This I believe
I believe in “kids these days.” A lot of trouble, and troubling notions, are attributed to kids these days, but there is another story.
It’s the story of a new generation, the next generation of young people, who aren’t anything like the picture that has been painted of them by the mainstream media. Today’s young people are in fact optimistic, confident, hard-working, smart and likely to reshape our nation and change its direction.
This isn’t just commencement-speech claptrap. The facts, often overlooked, point to young people who are scoring at historically high levels in SATs, ACTs and other standardized tests—especially in math and science. At the same time, kids these days register at historically low levels on the All Harmful Behaviors Index including: teen pregnancy, premarital sex, unsafe sex, smoking, drinking, illegal drugs…hell, even bad language is frowned upon by young people.
The nation has a bad habit it must break if it wants to welcome the next generation. We must wean ourselves from our addiction to negative stories about young people. We need to hold mainstream media responsible for their reporting, so when they run a story about binge drinking at the local university or promiscuous sex at the local high school, the report is also placed in the context of the factual, statistical reality of the trend.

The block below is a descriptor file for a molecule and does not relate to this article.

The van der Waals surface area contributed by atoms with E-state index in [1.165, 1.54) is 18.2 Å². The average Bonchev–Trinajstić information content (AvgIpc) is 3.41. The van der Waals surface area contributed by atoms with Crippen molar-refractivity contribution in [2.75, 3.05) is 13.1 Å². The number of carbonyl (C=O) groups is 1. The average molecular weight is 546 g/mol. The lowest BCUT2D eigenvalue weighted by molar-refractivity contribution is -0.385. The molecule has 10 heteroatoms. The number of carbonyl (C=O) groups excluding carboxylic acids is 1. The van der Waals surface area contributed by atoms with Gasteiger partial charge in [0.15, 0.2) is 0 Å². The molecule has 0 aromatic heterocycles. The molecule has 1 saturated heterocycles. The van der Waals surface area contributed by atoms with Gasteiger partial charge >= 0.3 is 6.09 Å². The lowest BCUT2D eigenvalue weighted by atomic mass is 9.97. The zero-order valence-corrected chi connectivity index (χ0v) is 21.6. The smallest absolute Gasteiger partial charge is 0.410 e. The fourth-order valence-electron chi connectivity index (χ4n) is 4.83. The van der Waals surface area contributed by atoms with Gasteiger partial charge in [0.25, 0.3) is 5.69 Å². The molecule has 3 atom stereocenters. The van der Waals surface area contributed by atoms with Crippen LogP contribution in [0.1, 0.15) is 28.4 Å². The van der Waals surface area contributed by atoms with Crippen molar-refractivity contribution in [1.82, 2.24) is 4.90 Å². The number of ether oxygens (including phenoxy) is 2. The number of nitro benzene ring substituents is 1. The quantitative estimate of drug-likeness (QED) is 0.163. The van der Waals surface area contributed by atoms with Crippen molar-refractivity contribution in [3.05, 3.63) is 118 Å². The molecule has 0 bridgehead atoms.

It’s telling that a recent report from the CDC about young people and the decreasing levels of risky behavior among American youth got a lot more attention in the U.K. than it did here. I believe when we look at kids these days, we are looking in the wrong direction.
Look at your own children. And their friends. They are indicative of the larger trend, and it’s not what we get from the media. Watch them.
I do. I watch my stepdaughter and her interactions with her classmates. She is a special needs student, developmentally disabled, and mainstreamed in the schools. That means she has been going to school with the same group of young people, young people her age, for 11 years. They take care of Hope. They watch out for her, talk to her, include her when they can. That’s what “no child left behind” really means. And “kids these days” know that right down in their bones.
The country needs to change its mind about young people. The Generation X and Baby Boomer reporters and media leaders need to throw away their own generational prejudices and see the next generation—the Millennial Generation–in the clear light of its very promising future. Colonel Slade from the final speech from the movie Scent of a Woman could have been talking about the entire generation of young people when he said:
“You hold this boy’s future in your hands, Committee.
It’s a valuable future, believe me. Don’t destroy it. Protect it. Embrace it.
It’s gonna make you proud one day, I promise you.”
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